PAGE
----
For Java 14 (which you should be using together with Paper), add this to your java invocation:


This will generate a file named gc.log in your server directory (plus, over time, a few older generations named gc.log.0 and so on. Those files have information about every GC run, the interesting lines are the ones that look like this:

Pause Young (Normal) (G1 Evacuation Pause) 10247M->2108M(16384M) 9.477ms

In this case, the -Xmx parameter was 16G, this is where the 16484M comes from. Garbage collection started running when 10247 MB were used, and ended up with 2108 MB after the garbage collection. Which means that you absolutely can't go below ~ 2 GB because that's what Java really needs, and shouldn't go below around double this value. Everything above, in my case, 4 GB, is luxury that you can spend if you have it, but won't help you much, and may actually be harmful because it eats into the system's disk cache.


  • set your memory parameters to 8 GB
  • turn on GC logging, play for a day, and check how much heap the server really needs after garbage collection
  • assign 2-3 times this value to -Xmx, and this value to -Xms
  • if you need a lot less than the 2 GB of my case, you can still go up to half the maximum amount of what the VPS has; 8 GB in your case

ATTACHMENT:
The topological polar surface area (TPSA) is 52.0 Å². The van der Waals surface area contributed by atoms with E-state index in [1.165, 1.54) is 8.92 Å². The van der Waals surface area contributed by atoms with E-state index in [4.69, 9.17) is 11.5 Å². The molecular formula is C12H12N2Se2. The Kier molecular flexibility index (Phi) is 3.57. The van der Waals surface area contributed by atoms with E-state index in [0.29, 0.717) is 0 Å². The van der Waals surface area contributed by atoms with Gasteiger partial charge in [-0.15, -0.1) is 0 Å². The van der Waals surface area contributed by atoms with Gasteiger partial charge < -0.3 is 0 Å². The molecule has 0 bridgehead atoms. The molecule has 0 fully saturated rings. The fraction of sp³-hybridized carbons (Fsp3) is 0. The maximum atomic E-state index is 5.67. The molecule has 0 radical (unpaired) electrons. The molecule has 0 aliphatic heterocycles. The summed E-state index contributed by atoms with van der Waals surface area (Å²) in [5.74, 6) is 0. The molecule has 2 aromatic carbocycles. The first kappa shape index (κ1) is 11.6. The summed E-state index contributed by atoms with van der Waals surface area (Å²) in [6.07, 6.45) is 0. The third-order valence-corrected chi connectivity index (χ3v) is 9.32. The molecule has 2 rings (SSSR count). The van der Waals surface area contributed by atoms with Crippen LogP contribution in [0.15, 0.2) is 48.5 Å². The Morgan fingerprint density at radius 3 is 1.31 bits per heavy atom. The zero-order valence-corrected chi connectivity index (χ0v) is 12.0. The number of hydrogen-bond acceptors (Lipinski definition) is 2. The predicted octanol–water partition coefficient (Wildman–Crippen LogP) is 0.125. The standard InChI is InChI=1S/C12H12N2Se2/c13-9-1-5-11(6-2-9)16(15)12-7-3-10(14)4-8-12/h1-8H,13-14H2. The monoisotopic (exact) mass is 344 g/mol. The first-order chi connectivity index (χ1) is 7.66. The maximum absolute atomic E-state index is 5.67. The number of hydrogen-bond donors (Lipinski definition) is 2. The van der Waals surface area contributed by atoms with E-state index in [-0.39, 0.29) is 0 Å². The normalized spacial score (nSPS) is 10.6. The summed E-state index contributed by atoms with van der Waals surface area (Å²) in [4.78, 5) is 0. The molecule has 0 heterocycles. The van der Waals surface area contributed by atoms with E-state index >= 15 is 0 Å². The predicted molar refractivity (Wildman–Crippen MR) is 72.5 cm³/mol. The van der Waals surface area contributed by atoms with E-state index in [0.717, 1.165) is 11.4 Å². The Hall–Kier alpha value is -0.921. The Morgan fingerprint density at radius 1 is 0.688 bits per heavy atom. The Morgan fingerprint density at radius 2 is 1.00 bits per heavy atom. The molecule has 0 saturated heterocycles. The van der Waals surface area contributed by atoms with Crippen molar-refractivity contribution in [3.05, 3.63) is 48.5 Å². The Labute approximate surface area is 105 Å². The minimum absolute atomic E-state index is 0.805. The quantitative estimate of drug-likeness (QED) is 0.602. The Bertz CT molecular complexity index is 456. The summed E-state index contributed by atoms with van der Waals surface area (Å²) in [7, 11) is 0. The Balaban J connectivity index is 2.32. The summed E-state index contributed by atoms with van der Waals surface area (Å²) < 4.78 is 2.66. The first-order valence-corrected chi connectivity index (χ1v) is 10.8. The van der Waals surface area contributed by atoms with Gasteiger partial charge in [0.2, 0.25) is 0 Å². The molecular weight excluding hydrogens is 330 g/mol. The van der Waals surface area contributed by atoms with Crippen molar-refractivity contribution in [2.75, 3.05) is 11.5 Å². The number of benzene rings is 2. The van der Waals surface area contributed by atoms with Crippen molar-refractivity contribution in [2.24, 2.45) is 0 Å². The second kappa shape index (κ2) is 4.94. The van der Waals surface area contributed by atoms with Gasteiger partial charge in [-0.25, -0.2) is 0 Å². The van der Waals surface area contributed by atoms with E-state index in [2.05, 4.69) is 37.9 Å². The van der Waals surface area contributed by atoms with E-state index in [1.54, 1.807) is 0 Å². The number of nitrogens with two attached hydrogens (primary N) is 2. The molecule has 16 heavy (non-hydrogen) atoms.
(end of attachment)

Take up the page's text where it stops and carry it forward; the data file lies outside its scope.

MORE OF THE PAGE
• if you need a lot more, say, you need 8 GB after garbage collection (which should only happen if you have a ton of plugins or several misbehaved ones), increase the RAM of your VPS to approx. 3-4 times the value after garbage collection, and still set -Xmx to half your available RAM/twice the value needed after GC.

If you're still using Java 8, the startup options change to

-verbose:gc -Xloggc:gc.log -XX:+PrintGCDetails -XX:+PrintGCDateStamps -XX:+PrintGCTimeStamps -XX:+UseGCLogFileRotation -XX:NumberOfGCLogFiles=5 -XX:GCLogFileSize=1M 

and the log file entries will look more like this:

[Eden: 8176.0M(8176.0M)->0.0B(8176.0M) Survivors: 16.0M->16.0M Heap: 10.7G(16.0G)->2790.4M(16.0G)]

In this case, it's the Heap value you're interested in: here, 16 GB from -Xmx, 10.7GB used before GC, 2790 MB after GC.

  • 1
    Wow, thank you for such a detailed answer, this really made things clear, I am still using Java 8 since I am using Pterodactyl panel and don't really know how to update that yet, will have to figure that out so I will use the Java 8 options first. I will get back to you if I need any more help.
    – Mark_Ed
    Commented Feb 10, 2021 at 23:42
  • The heap hovers between 3.5GB and 4.5GB.Which after GC Makes it between 1GB to 1.5GB. Now that I have lowered the allocated GB's to 8 it still appears to use 100% of that. If anything changes in the next couple of hours I'll come back to this.
    – Mark_Ed
    Commented Feb 11, 2021 at 14:57
  • 1
    @Mark_Ed: If you set -Xms and -Xmx to the same number, then that is the expected behavior. It will always use at least the -Xms number once it's managed to actually fill up that much memory at least once, because that's what -Xms means: "Please use at least this much memory."